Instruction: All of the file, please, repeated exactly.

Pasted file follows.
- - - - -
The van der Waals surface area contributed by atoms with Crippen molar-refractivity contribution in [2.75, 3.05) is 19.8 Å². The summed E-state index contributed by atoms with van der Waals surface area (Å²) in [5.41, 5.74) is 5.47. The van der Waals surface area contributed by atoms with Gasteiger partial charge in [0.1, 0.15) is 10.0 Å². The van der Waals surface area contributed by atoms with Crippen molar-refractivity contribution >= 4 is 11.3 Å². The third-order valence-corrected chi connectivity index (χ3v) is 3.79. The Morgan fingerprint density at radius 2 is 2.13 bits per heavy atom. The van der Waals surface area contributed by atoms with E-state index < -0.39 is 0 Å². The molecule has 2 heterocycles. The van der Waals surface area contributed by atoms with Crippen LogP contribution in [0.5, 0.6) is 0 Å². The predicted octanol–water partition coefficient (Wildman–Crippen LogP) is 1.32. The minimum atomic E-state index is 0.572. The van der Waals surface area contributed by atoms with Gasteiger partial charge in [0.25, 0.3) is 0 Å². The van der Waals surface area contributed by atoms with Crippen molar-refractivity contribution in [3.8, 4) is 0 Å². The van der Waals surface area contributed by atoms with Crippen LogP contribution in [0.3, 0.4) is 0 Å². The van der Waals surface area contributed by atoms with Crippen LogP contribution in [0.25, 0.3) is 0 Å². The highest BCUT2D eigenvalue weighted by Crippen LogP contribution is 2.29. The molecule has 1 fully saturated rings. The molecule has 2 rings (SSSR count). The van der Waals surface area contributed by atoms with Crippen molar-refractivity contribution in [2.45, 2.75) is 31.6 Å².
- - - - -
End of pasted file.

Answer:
The van der Waals surface area contributed by atoms with Crippen molar-refractivity contribution in [2.75, 3.05) is 19.8 Å². The summed E-state index contributed by atoms with van der Waals surface area (Å²) in [5.41, 5.74) is 5.47. The van der Waals surface area contributed by atoms with Gasteiger partial charge in [0.1, 0.15) is 10.0 Å². The van der Waals surface area contributed by atoms with Crippen molar-refractivity contribution >= 4 is 11.3 Å². The third-order valence-corrected chi connectivity index (χ3v) is 3.79. The Morgan fingerprint density at radius 2 is 2.13 bits per heavy atom. The van der Waals surface area contributed by atoms with E-state index < -0.39 is 0 Å². The molecule has 2 heterocycles. The van der Waals surface area contributed by atoms with Crippen LogP contribution in [0.5, 0.6) is 0 Å². The predicted octanol–water partition coefficient (Wildman–Crippen LogP) is 1.32. The minimum atomic E-state index is 0.572. The van der Waals surface area contributed by atoms with Gasteiger partial charge in [0.25, 0.3) is 0 Å². The van der Waals surface area contributed by atoms with Crippen molar-refractivity contribution in [3.8, 4) is 0 Å². The van der Waals surface area contributed by atoms with Crippen LogP contribution in [0.3, 0.4) is 0 Å². The van der Waals surface area contributed by atoms with Crippen LogP contribution in [0.25, 0.3) is 0 Å². The highest BCUT2D eigenvalue weighted by Crippen LogP contribution is 2.29. The molecule has 1 fully saturated rings. The molecule has 2 rings (SSSR count). The van der Waals surface area contributed by atoms with Crippen molar-refractivity contribution in [2.45, 2.75) is 31.6 Å².